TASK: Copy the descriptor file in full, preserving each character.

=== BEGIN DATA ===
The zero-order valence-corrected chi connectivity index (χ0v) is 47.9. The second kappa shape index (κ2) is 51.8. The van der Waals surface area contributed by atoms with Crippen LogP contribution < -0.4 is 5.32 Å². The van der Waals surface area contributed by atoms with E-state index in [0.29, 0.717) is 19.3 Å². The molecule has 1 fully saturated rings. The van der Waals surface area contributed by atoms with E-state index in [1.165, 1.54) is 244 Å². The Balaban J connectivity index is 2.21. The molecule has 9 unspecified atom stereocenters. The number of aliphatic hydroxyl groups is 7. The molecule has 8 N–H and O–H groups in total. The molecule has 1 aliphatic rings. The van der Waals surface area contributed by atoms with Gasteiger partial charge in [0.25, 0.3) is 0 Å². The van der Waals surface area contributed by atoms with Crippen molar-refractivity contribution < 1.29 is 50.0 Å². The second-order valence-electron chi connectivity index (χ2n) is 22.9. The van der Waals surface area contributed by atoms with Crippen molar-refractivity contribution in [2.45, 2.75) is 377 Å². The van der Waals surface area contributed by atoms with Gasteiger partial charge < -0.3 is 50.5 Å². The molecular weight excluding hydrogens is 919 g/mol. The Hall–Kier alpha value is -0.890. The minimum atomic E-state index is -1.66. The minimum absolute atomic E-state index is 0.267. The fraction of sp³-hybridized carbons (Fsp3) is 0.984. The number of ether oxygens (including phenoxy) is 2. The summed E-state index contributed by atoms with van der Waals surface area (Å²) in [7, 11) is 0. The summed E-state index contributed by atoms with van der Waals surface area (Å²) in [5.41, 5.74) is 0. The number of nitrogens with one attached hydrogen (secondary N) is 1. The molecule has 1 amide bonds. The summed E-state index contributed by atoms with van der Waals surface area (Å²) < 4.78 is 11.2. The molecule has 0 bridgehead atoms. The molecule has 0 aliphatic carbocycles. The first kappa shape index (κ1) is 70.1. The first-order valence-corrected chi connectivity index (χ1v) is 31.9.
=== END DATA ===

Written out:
The zero-order valence-corrected chi connectivity index (χ0v) is 47.9. The second kappa shape index (κ2) is 51.8. The van der Waals surface area contributed by atoms with Crippen LogP contribution < -0.4 is 5.32 Å². The van der Waals surface area contributed by atoms with E-state index in [0.29, 0.717) is 19.3 Å². The molecule has 1 fully saturated rings. The van der Waals surface area contributed by atoms with E-state index in [1.165, 1.54) is 244 Å². The Balaban J connectivity index is 2.21. The molecule has 9 unspecified atom stereocenters. The number of aliphatic hydroxyl groups is 7. The molecule has 8 N–H and O–H groups in total. The molecule has 1 aliphatic rings. The van der Waals surface area contributed by atoms with Gasteiger partial charge in [0.25, 0.3) is 0 Å². The van der Waals surface area contributed by atoms with Crippen molar-refractivity contribution < 1.29 is 50.0 Å². The second-order valence-electron chi connectivity index (χ2n) is 22.9. The van der Waals surface area contributed by atoms with Crippen molar-refractivity contribution in [2.45, 2.75) is 377 Å². The van der Waals surface area contributed by atoms with Gasteiger partial charge < -0.3 is 50.5 Å². The molecular weight excluding hydrogens is 919 g/mol. The Hall–Kier alpha value is -0.890. The minimum atomic E-state index is -1.66. The minimum absolute atomic E-state index is 0.267. The fraction of sp³-hybridized carbons (Fsp3) is 0.984. The number of ether oxygens (including phenoxy) is 2. The summed E-state index contributed by atoms with van der Waals surface area (Å²) in [7, 11) is 0. The summed E-state index contributed by atoms with van der Waals surface area (Å²) in [5.41, 5.74) is 0. The number of nitrogens with one attached hydrogen (secondary N) is 1. The molecule has 1 amide bonds. The summed E-state index contributed by atoms with van der Waals surface area (Å²) < 4.78 is 11.2. The molecule has 0 bridgehead atoms. The molecule has 0 aliphatic carbocycles. The first kappa shape index (κ1) is 70.1. The first-order valence-corrected chi connectivity index (χ1v) is 31.9.